The DOJ, in other words, has for a long time been hyper-cautious about taking any action that could change the result of an election or even appear to be intended to — which is why then-FBI Director James Comey’s decision to repeatedly disparage Democratic presidential candidate Hillary Clinton in 2016 was such a betrayal of the Justice Department and of the United States. As former Deputy Attorneys General Jamie Gorelick and Larry Thompson explained in a 2016 op-ed, the DOJ even has a rule that “in the 60-day period before an election, the balance should be struck against even returning indictments involving individuals running for office, as well as against the disclosure of any investigative steps.”

The reason for such strict rules, Gorelick and Thompson explained, is that “such allegations could not be adjudicated” before the election takes place, so the public has no way of knowing with any degree of certainty whether the DOJ’s allegations against a political candidate are truthful before the election happens.

An August raid against a former president in a midterm election year is not the kind of unforgivable betrayal that Comey committed in 2016 — among other things, Trump is not currently a candidate for elected office — but it is very serious business. Such a raid obviously could influence voters who are trying to decide whether to vote for a party very much still tied to Trump in November.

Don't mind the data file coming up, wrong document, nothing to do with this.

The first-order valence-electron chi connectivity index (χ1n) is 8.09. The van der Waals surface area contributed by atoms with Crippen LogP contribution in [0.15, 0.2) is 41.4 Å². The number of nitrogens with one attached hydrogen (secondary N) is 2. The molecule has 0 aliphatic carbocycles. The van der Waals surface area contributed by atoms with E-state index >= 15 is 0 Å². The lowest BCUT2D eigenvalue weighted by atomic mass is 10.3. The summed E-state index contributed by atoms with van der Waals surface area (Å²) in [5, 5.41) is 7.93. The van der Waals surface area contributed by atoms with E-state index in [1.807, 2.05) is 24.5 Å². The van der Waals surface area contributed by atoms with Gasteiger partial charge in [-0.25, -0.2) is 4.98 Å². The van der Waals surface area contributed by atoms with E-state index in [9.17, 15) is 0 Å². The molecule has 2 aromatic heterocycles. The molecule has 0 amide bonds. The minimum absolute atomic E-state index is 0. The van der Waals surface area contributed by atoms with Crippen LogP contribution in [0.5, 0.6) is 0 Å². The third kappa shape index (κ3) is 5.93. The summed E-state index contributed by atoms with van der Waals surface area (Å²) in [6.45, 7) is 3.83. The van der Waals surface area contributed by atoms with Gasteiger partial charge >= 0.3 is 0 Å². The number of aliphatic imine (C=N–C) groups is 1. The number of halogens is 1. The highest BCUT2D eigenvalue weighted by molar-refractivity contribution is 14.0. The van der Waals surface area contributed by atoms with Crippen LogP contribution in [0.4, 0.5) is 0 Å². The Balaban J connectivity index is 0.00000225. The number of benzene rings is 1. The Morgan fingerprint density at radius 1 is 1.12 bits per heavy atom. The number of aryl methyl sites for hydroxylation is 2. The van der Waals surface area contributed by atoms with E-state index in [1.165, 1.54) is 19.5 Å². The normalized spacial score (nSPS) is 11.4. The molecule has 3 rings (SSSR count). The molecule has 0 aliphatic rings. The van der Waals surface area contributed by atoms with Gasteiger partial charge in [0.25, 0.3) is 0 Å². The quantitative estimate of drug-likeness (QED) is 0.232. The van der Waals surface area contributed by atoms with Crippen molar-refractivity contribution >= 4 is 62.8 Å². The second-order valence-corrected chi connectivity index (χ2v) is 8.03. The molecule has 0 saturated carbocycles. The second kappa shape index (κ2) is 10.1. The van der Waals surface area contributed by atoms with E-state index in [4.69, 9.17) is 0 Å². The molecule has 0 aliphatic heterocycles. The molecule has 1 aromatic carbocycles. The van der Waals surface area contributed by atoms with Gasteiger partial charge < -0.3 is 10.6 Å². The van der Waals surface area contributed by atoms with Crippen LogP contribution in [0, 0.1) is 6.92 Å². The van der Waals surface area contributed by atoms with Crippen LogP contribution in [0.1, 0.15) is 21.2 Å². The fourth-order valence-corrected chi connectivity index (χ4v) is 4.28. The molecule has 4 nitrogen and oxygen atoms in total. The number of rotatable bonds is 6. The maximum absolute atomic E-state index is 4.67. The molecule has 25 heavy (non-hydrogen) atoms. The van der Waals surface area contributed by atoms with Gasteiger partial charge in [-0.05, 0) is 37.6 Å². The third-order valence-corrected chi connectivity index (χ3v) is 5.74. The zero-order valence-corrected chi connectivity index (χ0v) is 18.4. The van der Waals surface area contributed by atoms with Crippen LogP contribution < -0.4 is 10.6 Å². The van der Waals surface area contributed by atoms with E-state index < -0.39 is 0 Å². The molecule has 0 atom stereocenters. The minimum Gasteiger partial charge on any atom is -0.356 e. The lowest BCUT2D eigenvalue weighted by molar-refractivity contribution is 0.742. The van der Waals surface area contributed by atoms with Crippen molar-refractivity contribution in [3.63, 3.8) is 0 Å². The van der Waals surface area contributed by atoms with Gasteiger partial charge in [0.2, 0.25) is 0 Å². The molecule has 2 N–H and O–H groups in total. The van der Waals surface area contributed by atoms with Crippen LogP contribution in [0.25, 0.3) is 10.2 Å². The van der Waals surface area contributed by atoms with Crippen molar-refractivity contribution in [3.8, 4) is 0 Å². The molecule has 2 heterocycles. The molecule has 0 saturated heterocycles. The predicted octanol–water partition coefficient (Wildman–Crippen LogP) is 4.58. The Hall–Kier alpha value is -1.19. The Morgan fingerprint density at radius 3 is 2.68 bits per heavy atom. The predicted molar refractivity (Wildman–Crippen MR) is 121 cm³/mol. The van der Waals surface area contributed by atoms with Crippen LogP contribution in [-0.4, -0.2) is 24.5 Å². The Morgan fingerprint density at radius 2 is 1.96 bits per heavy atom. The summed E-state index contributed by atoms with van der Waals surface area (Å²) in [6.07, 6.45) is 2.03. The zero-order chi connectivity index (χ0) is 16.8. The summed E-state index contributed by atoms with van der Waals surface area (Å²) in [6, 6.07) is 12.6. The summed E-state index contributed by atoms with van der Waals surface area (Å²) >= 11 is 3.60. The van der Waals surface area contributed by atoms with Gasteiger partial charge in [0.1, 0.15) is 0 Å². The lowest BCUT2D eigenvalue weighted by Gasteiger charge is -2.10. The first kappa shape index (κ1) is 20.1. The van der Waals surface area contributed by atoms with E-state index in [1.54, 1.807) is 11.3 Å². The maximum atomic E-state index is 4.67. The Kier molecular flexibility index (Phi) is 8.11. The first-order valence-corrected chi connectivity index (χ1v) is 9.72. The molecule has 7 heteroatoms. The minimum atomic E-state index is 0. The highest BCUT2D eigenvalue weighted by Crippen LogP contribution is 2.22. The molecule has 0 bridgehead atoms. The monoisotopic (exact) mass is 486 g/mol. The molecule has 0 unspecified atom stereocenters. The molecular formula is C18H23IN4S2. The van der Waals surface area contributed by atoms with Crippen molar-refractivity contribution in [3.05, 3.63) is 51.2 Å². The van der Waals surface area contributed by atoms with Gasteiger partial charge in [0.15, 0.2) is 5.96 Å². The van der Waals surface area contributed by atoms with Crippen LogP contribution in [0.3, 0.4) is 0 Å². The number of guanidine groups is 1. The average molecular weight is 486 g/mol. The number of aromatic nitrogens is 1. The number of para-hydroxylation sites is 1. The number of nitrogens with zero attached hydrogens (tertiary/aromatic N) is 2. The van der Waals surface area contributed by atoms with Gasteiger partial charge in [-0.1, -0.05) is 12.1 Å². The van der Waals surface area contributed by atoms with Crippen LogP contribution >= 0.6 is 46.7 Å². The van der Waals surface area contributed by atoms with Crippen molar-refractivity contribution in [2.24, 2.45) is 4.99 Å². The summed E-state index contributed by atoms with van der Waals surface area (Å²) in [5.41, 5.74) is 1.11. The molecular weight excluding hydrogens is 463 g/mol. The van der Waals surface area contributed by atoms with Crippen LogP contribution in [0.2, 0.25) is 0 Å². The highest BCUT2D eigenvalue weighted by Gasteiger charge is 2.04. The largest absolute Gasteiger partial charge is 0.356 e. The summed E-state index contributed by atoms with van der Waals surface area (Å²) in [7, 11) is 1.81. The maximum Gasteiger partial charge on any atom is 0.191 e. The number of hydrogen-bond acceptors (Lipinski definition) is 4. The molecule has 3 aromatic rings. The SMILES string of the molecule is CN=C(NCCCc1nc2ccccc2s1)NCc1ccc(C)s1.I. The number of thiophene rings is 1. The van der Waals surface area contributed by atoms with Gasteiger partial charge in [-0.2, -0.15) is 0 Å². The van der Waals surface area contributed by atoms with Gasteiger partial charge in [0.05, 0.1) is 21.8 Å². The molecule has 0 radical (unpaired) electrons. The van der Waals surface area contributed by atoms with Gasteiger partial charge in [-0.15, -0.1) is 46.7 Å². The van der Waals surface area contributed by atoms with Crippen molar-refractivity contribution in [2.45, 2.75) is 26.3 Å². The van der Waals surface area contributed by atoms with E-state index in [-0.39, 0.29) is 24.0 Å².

The raid also brings other very serious risks. As Minority Leader McCarthy’s statement reveals, Republicans are likely to turn much of their resources — including its allied media organizations and propaganda outlets — toward the task of discrediting the Justice Department and the FBI. A darker possibility is that, if Republicans regain control of the Justice Department, the increasingly authoritarian GOP could cite the FBI’s raid on Mar-a-Lago as a casus belli for using law enforcement to target prominent Democrats.

So, while we don’t yet know what evidence the Justice Department has against Trump or what it hoped to accomplish with Monday’s raid, there can be little doubt that the DOJ understood it took a tremendous risk when it greenlit that raid. It is unlikely that it would have done so unless its highest officials were convinced that it would uncover evidence that would justify such a risk.